Traditional clothing of the Kyrgyz has undergone many changes during its development. As other aspects of material culture, the Kyrgyz clothes clearly show distinctive features that were peculiar to individual tribal and territorial groups, it is also distinguished by the unique attribute typical for the nomads. Clothing made of coarse woolen cloth of domestic manufacture, made from animal skins, felt, leather and wild animals was in common use.

 

The traditional costume element is a Kyrgyz felt hat - Ak-kalpak (white cap), which is characteristic for both the men's suits and dresses for women. Another element of the native Kyrgyz clothing is top felted clothing with sleeves – kementay- and white felt boots. Married women wore a loin skirt - beldemchi,with flaps converging in front. Also a coat “chapan” with a high collar was very popular among the men and women. It should also be noted that completely embroidered shirt thread “zhaka” and the traditional conical hat that ladies wore on ceremonial occasions were among the elements of women's dress. Men wore trousers of tanned leather or suede, which had several names - chalbar, kandagay, zhalgak shim. The most common shoe among the Kyrgyz were boots with high tops and narrow, slightly turned-up noses.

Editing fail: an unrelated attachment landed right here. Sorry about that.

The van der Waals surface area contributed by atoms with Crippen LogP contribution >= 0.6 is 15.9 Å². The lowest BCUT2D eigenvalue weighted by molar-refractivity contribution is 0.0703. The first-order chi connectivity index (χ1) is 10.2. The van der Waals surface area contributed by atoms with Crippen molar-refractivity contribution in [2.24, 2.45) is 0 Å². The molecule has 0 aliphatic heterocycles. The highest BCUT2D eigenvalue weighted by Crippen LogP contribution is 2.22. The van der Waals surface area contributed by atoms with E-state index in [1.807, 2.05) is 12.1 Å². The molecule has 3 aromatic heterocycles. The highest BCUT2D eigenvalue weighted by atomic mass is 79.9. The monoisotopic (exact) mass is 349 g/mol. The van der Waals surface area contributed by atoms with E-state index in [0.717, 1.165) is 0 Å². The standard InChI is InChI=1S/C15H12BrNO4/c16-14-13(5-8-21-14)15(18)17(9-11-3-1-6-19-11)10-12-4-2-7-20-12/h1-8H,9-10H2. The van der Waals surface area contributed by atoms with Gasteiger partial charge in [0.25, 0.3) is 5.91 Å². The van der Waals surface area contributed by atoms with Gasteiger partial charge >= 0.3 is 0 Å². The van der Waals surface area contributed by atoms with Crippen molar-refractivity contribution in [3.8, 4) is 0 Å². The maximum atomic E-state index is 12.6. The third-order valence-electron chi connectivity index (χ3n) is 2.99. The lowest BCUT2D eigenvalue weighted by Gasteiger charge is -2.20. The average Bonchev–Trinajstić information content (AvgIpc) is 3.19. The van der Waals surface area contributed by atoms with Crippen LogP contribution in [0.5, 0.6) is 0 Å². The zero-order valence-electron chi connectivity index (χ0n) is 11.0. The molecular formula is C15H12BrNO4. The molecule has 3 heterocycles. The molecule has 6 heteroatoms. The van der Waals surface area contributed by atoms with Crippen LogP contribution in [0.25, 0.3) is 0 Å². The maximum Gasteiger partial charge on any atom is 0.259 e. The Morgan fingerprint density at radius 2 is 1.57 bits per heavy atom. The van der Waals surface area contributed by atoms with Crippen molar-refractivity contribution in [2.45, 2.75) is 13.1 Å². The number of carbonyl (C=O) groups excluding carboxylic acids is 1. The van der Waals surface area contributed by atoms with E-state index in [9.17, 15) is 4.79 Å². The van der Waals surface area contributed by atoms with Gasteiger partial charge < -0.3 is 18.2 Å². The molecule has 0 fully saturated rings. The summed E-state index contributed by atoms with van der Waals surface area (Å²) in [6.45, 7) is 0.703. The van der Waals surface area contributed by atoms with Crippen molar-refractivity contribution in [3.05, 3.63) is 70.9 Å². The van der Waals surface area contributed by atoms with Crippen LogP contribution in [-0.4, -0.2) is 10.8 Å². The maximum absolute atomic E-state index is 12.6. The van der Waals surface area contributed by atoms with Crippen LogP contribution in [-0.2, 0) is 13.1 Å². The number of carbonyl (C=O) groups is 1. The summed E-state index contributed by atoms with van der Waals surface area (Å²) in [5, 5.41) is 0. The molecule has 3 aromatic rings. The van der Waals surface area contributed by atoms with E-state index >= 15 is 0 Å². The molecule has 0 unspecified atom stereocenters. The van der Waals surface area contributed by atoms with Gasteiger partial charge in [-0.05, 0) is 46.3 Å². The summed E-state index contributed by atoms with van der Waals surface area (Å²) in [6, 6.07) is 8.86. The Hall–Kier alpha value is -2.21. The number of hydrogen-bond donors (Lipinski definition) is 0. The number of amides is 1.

Feasts and Holidays

 

Nooruz (New Year)

Nooruz is the Muslim New Year's, and the most widely celebrated holiday in Kyrgyzstan. It has been celebrated on March 21st for more than 2,000 years. A lot of preparation goes into this special day. People buy or make new clothes, and boz ui are erected and decorated with juniper to make them as attractive as possible.

 

In Bishkek, the colossal festivities culminate in a game of ulak tartysh (see below), and in every city and village in the land, smaller but no less lively celebrations take place. It is a great honor to take part in Nooruz, which is held in Muslim countries all over the world.